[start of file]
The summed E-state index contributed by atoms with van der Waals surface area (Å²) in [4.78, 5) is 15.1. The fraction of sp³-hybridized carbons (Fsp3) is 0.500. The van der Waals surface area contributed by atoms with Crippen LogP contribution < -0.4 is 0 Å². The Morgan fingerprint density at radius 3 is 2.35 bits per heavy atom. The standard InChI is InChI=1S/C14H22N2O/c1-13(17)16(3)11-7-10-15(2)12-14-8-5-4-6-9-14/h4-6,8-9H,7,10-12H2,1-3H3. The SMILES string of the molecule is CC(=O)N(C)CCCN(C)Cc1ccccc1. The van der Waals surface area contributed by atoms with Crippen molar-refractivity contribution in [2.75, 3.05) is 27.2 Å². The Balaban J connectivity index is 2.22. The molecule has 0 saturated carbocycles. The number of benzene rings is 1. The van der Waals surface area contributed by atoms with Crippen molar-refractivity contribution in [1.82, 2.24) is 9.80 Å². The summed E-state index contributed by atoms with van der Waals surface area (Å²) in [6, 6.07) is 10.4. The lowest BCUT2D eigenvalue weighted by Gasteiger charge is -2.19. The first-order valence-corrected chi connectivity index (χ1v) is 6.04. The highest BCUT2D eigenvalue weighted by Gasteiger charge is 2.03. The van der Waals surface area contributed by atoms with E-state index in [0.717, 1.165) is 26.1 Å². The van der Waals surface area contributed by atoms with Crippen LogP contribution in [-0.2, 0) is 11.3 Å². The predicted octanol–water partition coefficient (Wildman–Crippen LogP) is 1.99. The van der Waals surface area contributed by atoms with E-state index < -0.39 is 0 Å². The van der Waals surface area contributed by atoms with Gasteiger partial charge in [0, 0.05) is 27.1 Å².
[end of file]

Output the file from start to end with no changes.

The summed E-state index contributed by atoms with van der Waals surface area (Å²) in [4.78, 5) is 15.1. The fraction of sp³-hybridized carbons (Fsp3) is 0.500. The van der Waals surface area contributed by atoms with Crippen LogP contribution < -0.4 is 0 Å². The Morgan fingerprint density at radius 3 is 2.35 bits per heavy atom. The standard InChI is InChI=1S/C14H22N2O/c1-13(17)16(3)11-7-10-15(2)12-14-8-5-4-6-9-14/h4-6,8-9H,7,10-12H2,1-3H3. The SMILES string of the molecule is CC(=O)N(C)CCCN(C)Cc1ccccc1. The van der Waals surface area contributed by atoms with Crippen molar-refractivity contribution in [2.75, 3.05) is 27.2 Å². The Balaban J connectivity index is 2.22. The molecule has 0 saturated carbocycles. The number of benzene rings is 1. The van der Waals surface area contributed by atoms with Crippen molar-refractivity contribution in [1.82, 2.24) is 9.80 Å². The summed E-state index contributed by atoms with van der Waals surface area (Å²) in [6, 6.07) is 10.4. The lowest BCUT2D eigenvalue weighted by Gasteiger charge is -2.19. The first-order valence-corrected chi connectivity index (χ1v) is 6.04. The highest BCUT2D eigenvalue weighted by Gasteiger charge is 2.03. The van der Waals surface area contributed by atoms with E-state index in [0.717, 1.165) is 26.1 Å². The van der Waals surface area contributed by atoms with Crippen LogP contribution in [-0.2, 0) is 11.3 Å². The predicted octanol–water partition coefficient (Wildman–Crippen LogP) is 1.99. The van der Waals surface area contributed by atoms with E-state index < -0.39 is 0 Å². The van der Waals surface area contributed by atoms with Gasteiger partial charge in [0, 0.05) is 27.1 Å².